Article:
DNC Security Chief Warns Dem Candidates To Avoid Using Popular Face-Changing App

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Chris White Tech Reporter
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The Democratic National Committee has warned the party’s presidential candidates not to use a popular Russian-based app allowing people generate older versions of their faces, CNN reported Wednesday.

“This app allows users to perform different transformations on photos of people, such as aging the person in the picture. Unfortunately, this novelty is not without risk: FaceApp was developed by Russians,” Bob Lord, the DNC’s chief security officer, noted in an alert to the candidate’s campaigns.

The app makes alterations to a user’s face and is designed to provide people a glimpse at what they might look like years into the future. Experts say the application can access, store and use camera images. (RELATED: Tech Experts Raise Red Flag On Face-Aging App, Say It’s Not What It Appears)

Super-realistic face masks are displayed at factory of REAL-f Co. in Otsu, western Japan, November 15, 2018. REUTERS/Kwiyeon Ha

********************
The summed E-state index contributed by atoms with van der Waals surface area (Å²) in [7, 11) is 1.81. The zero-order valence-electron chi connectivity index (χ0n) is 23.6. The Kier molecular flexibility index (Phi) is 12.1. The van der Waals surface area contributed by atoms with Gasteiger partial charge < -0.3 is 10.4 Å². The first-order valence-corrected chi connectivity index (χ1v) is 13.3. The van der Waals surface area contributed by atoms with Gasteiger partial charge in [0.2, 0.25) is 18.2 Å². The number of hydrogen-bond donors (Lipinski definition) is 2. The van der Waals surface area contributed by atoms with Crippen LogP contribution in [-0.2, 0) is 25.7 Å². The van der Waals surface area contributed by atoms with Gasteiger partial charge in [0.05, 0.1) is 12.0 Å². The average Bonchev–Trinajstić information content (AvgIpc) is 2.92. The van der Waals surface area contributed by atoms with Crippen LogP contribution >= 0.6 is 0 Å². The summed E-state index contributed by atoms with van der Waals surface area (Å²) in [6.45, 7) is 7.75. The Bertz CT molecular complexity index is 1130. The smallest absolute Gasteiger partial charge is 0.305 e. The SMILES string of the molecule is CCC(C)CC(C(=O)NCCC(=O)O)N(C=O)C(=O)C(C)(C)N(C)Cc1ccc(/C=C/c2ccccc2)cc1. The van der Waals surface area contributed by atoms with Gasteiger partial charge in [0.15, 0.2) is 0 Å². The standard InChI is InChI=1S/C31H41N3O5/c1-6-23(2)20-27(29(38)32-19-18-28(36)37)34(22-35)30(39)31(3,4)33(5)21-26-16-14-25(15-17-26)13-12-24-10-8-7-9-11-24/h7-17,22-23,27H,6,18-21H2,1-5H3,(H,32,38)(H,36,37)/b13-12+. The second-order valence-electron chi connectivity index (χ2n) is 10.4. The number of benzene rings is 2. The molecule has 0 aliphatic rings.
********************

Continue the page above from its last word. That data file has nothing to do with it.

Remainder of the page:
Tech experts urged caution before jumping into app. “So, overall, I think it is important that we think carefully about the safeguards put in place to protect photo archives and the motives and methods of the apps we give access to,” TechCrunch Editor-in-Chief Matthew Panzarino said in a blog post Wednesday.

The makers of FaceApp released a statement Wednesday addressing concerns. “We don’t share any user data with any third parties,” the statement notes before adding: “Even though the core R&D team is located in Russia, the user data is not transferred to Russia.”

Russian hackers managed to worm their way inside DNC’s internal system before the 2016 U.S. presidential election and lift thousands of documents. The DNC hired Lord who beefed up cyber security after the hack, which some Democrats believe helped secure President Donald Trump a general election win.

The DNC has “significant concerns about the app (as do other security experts) having access to your photos, or even simply uploading a selfie,” Lord told the campaigns. “It’s not clear at this point what the privacy risks are, but what is clear is that the benefits of avoiding the app outweigh the risks.”

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